The journey to the moon was an example of this. Did we do it efficiently? Probably not. We spent tons of cash and resources that otherwise may have been used more efficiently, but we achieved the objective.

During war, the biggest gain is SPEED in the prioritization and removal of red tape, and acceptance of risk (death, health risk, etc) to achieve the objective (as you mention).

Want to build a nuclear reactor in Chicago? Go for it. Have to build TWO competing uranium generating plants to hedge your risks at the costs of billions? Yes, of course. I would hesitate to say, however, that war develops these innovations more efficiently than at other times.

> while the government and public agencies are massively inefficient during peace time

Not just government. During WWII, removing roadblocks to industrial productivity was a focus of government-industrial joint effort. Now, creating such "moats" is a focus of effort and policy.

Or take science education. During the cold war, there was much concern that it actually work. Else we fall behind. That concern permitted disrupting existing interests. Now... not so much.

Would this apply to, say, the Iraq War?

That wasn't an "existential" war for the US.

As the saying went, "The US Army is at war. The US is at the mall".

The challenges of the Iraq War that needed this kind of singular, focused effort were not really super publicized. I would say that counter-IED tech (IED Defeat), armored vehicle development, and possibly intelligence gathering platforms / fusion and special operator techniques, tactics, and procedures likely saw the biggest "focus" in terms of the military.

I would not argue that this was efficient, well organized, or toward a single goal, but rather got a bunch of money dumped on it due to national priorities and something shook out.

The IED threat led to significant improvements in personal protection and medical care for casualties.

There were also steps backward in preparedness due to the focus on counterinsurgency ops, e.g. loss of experience in areas such as air defence and armoured warfare which weren't relevant for most of the operation (also in Afghanistan).

No. The Iraq War did not pose a risk to the US.

Neither has any other war besides WWII.

As someone from a country that lost 20% of it's population to it, I'm going to go ahead and say that the last thing I ever want to see is another war that poses an existential threat to a superpower surrounded by two oceans.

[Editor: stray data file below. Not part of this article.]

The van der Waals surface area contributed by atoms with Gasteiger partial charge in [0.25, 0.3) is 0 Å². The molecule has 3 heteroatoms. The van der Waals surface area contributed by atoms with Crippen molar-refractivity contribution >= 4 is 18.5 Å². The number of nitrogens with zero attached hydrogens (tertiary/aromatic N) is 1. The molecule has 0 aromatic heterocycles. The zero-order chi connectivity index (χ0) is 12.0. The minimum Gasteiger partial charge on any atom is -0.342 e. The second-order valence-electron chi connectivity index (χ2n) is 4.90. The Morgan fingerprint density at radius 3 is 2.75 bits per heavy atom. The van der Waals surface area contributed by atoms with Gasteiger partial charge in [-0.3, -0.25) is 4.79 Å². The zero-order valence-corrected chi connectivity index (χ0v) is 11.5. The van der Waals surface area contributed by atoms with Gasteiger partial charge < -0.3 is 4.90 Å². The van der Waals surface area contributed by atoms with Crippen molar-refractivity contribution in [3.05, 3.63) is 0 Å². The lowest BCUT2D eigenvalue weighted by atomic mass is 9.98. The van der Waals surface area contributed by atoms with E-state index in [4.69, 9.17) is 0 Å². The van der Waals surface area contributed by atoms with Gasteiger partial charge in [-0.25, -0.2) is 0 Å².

You're hitting on something interesting, let me take you to its logical conclusion. Essentially what you're arguing for is redeploying all these smart people to work on non-military work. However, in the absence of large, well-funded and long running programs, its hard for people to make such innovations. Most startups fail, most big corporations don't really care about R&D (with a few notable exceptions). So the only place where you can have the job stability and funding to pursue such innovation is either in Academia or military research.

This is where I like the approach the US has taken. Instead of spending all the military dollars in building more armaments or having more boots on ground, the US military recognized the importance of technology to military superiority and invested tons of money in it. And it has payed off very handsomely for the US economy, even in peace time.

I have strong doubts about your claims of innovation in the military and academia.

Edit, vs Industry.

>what these engineers would be doing with their time otherwise

It's illegal for one to R&D one's own weapons and counter-weapons systems at certain functionality. If one wishes to develop cutting edge military technology, one must sadly commit his life to it at the government's approval.

Erm, to clarify.

Making labor saving inventions, communication, improvements to infrastructure, discovering new science.

I did not mean weapons.

The Thing is an early version of the RAGEMASTER device used by the NSA. Neat! :)


A similar listening device is on exhibit at the DDR spy museum in Berlin. It’s worth a visit.

Tangentially related, for anyone with an interest in surveillance craft, the US Embassy in Moscow was bugged from the ground up:


A cold war military spy writes about bugging a tank training field: “Unter Vier Augen"


The most remarkable thing about it is that it is completely undetectable by even most sensitive nonlinear junction detectors - something that is hard to pull out even today.

If the thing can be made into a poorer resonator, it can be made undetectable to modern day bug detection

Here's a good presentation by Michael Ossmann on DIY retroreflectors with a HackRF:


I think I have seen other articles about "The Thing" on HN before.

Sure, see below. I still think it is very interesting and not everyone has seen an article about it I'm sure



Is that woman scanning an RFID with an iPaq?